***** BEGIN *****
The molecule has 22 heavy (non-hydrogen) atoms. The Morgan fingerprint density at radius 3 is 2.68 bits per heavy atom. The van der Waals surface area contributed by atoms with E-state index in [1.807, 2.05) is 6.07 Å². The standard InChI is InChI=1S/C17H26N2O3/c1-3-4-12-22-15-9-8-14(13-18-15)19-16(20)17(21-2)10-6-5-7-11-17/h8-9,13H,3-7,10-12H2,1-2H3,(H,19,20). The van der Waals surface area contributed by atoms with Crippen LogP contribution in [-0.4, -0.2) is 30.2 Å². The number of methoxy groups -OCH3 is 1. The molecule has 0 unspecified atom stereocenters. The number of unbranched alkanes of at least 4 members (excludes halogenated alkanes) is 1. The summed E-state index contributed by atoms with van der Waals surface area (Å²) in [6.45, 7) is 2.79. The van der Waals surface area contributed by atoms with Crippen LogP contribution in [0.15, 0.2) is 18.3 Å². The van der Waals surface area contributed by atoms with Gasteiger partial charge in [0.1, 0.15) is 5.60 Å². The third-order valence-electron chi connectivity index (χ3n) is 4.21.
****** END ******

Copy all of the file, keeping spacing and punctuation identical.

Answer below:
The molecule has 22 heavy (non-hydrogen) atoms. The Morgan fingerprint density at radius 3 is 2.68 bits per heavy atom. The van der Waals surface area contributed by atoms with E-state index in [1.807, 2.05) is 6.07 Å². The standard InChI is InChI=1S/C17H26N2O3/c1-3-4-12-22-15-9-8-14(13-18-15)19-16(20)17(21-2)10-6-5-7-11-17/h8-9,13H,3-7,10-12H2,1-2H3,(H,19,20). The van der Waals surface area contributed by atoms with Crippen LogP contribution in [-0.4, -0.2) is 30.2 Å². The number of methoxy groups -OCH3 is 1. The molecule has 0 unspecified atom stereocenters. The number of unbranched alkanes of at least 4 members (excludes halogenated alkanes) is 1. The summed E-state index contributed by atoms with van der Waals surface area (Å²) in [6.45, 7) is 2.79. The van der Waals surface area contributed by atoms with Crippen LogP contribution in [0.15, 0.2) is 18.3 Å². The van der Waals surface area contributed by atoms with Gasteiger partial charge in [0.1, 0.15) is 5.60 Å². The third-order valence-electron chi connectivity index (χ3n) is 4.21.